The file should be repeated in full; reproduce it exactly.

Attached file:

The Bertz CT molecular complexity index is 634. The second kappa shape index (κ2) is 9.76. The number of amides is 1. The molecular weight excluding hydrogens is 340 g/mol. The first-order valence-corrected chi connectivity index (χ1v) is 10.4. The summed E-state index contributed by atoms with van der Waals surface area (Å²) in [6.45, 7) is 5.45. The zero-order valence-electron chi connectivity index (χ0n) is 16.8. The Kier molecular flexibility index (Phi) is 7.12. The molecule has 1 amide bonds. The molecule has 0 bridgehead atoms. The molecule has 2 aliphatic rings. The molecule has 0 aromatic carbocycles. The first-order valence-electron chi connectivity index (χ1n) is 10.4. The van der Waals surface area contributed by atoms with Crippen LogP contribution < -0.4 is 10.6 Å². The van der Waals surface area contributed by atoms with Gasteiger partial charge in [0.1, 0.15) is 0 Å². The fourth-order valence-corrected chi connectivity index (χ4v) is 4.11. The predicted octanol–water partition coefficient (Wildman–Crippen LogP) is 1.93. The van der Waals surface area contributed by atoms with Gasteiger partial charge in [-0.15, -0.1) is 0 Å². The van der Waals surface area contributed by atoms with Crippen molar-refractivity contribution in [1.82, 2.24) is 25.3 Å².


The Bertz CT molecular complexity index is 634. The second kappa shape index (κ2) is 9.76. The number of amides is 1. The molecular weight excluding hydrogens is 340 g/mol. The first-order valence-corrected chi connectivity index (χ1v) is 10.4. The summed E-state index contributed by atoms with van der Waals surface area (Å²) in [6.45, 7) is 5.45. The zero-order valence-electron chi connectivity index (χ0n) is 16.8. The Kier molecular flexibility index (Phi) is 7.12. The molecule has 1 amide bonds. The molecule has 0 bridgehead atoms. The molecule has 2 aliphatic rings. The molecule has 0 aromatic carbocycles. The first-order valence-electron chi connectivity index (χ1n) is 10.4. The van der Waals surface area contributed by atoms with Crippen LogP contribution < -0.4 is 10.6 Å². The van der Waals surface area contributed by atoms with Gasteiger partial charge in [0.1, 0.15) is 0 Å². The fourth-order valence-corrected chi connectivity index (χ4v) is 4.11. The predicted octanol–water partition coefficient (Wildman–Crippen LogP) is 1.93. The van der Waals surface area contributed by atoms with Gasteiger partial charge in [-0.15, -0.1) is 0 Å². The van der Waals surface area contributed by atoms with Crippen molar-refractivity contribution in [1.82, 2.24) is 25.3 Å².